The paper investigates the role of soil in the collapse of a 630m segment (Fukae section) of the elevated Hanshin Expressway during the severe Kobe earthquake of 1995. There is evidence that soil-foundation-structure interaction (SFSI) played a detrimental role in the performance of the system. There were 18 spans in total, all of which suffered a spectacular failure and transverse overturning. Several factors associated with poor structural design have already been identified. The scope of this paper is to complement the earlier studies by examining the role of soil in the collapse. Results indicate that the role of soil in the collapse was triple: (1) it modified the bedrock motion so that the frequency content of the resulting surface ground motion became disadvantageous for the particular structure; (2) the compliance of soil and foundation altered the vibrational characteristics of the bridge and moved it to a region of stronger response; (3) ductility demand on the pier was higher than the ductility demand of the system. The increase in seismic demand on the piers may have exceeded 100% in comparison with piers fixed at their base. The above results contradict the widespread view of an always-beneficial role of SFSI.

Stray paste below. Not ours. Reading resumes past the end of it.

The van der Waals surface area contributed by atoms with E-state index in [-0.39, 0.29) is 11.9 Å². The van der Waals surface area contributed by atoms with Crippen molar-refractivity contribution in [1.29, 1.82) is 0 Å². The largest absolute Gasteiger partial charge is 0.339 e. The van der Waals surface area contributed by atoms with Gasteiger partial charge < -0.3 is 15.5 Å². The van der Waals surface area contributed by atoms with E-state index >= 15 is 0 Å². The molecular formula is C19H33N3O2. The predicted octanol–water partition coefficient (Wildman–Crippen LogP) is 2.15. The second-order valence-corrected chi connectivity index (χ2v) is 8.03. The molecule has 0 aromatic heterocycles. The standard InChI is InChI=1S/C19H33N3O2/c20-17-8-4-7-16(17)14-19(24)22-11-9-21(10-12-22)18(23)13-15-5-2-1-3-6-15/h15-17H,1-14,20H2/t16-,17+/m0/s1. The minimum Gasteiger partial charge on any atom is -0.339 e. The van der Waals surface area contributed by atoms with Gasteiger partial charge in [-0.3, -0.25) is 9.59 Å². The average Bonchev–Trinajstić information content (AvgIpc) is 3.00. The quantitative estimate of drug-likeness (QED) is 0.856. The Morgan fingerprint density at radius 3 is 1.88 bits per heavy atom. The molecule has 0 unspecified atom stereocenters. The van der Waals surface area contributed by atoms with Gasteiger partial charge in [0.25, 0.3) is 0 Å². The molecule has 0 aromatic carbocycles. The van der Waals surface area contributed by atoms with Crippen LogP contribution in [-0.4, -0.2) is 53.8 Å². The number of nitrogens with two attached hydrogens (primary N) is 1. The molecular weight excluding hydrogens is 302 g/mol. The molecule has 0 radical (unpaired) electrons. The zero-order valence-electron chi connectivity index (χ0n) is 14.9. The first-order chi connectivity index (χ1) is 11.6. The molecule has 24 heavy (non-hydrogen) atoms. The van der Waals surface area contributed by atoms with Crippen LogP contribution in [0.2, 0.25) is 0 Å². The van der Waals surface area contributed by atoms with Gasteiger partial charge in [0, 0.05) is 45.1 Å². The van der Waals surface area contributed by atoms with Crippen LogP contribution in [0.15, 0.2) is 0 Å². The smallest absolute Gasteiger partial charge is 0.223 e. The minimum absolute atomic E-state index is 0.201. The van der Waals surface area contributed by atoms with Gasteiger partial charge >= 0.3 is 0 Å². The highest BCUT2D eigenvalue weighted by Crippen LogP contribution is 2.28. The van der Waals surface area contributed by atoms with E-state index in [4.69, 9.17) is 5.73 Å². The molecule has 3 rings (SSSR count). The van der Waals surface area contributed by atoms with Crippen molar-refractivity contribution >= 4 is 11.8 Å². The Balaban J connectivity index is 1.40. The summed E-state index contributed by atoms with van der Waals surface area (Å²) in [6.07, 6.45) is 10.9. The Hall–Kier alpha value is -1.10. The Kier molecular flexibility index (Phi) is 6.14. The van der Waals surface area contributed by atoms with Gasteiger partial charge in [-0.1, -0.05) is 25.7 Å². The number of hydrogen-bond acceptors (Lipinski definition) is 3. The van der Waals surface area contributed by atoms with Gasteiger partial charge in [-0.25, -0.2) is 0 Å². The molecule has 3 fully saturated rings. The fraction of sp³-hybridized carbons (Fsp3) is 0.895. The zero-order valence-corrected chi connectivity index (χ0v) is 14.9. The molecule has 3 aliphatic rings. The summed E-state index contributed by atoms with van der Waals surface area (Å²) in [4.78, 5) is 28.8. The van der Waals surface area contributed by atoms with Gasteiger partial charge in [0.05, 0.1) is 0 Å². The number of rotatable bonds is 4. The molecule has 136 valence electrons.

|Number of pages||10|
|Journal||Geotechnical Special Publication|
|Issue number||126 II|
|Publication status||Published - 1 Dec 2004|
|Event||Geotechnical Engineering for Transportation Projects: Proceedings of Geo-Trans 2004 - Los Angeles, CA, United States|
Duration: 27 Jul 2004 → 31 Jul 2004